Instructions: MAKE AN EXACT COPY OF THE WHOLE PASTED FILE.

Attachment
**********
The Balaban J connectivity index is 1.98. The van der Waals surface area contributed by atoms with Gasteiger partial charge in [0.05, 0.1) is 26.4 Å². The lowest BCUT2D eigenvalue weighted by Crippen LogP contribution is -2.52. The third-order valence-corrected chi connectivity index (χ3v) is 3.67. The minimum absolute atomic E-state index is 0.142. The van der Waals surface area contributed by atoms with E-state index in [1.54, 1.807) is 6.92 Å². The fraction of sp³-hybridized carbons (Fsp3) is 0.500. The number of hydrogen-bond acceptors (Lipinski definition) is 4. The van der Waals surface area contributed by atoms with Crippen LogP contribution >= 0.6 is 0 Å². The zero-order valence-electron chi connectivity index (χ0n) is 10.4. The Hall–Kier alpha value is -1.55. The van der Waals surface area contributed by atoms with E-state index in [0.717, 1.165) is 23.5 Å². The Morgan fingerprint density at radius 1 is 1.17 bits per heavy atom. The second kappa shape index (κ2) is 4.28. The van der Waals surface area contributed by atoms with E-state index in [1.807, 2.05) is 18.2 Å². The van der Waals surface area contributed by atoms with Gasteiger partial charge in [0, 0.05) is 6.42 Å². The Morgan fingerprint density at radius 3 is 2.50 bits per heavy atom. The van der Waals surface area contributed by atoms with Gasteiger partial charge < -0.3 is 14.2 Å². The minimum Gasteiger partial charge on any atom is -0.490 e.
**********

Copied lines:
The Balaban J connectivity index is 1.98. The van der Waals surface area contributed by atoms with Gasteiger partial charge in [0.05, 0.1) is 26.4 Å². The lowest BCUT2D eigenvalue weighted by Crippen LogP contribution is -2.52. The third-order valence-corrected chi connectivity index (χ3v) is 3.67. The minimum absolute atomic E-state index is 0.142. The van der Waals surface area contributed by atoms with E-state index in [1.54, 1.807) is 6.92 Å². The fraction of sp³-hybridized carbons (Fsp3) is 0.500. The number of hydrogen-bond acceptors (Lipinski definition) is 4. The van der Waals surface area contributed by atoms with Crippen LogP contribution >= 0.6 is 0 Å². The zero-order valence-electron chi connectivity index (χ0n) is 10.4. The Hall–Kier alpha value is -1.55. The van der Waals surface area contributed by atoms with E-state index in [0.717, 1.165) is 23.5 Å². The Morgan fingerprint density at radius 1 is 1.17 bits per heavy atom. The second kappa shape index (κ2) is 4.28. The van der Waals surface area contributed by atoms with E-state index in [1.807, 2.05) is 18.2 Å². The van der Waals surface area contributed by atoms with Gasteiger partial charge in [0, 0.05) is 6.42 Å². The Morgan fingerprint density at radius 3 is 2.50 bits per heavy atom. The van der Waals surface area contributed by atoms with Gasteiger partial charge < -0.3 is 14.2 Å². The minimum Gasteiger partial charge on any atom is -0.490 e.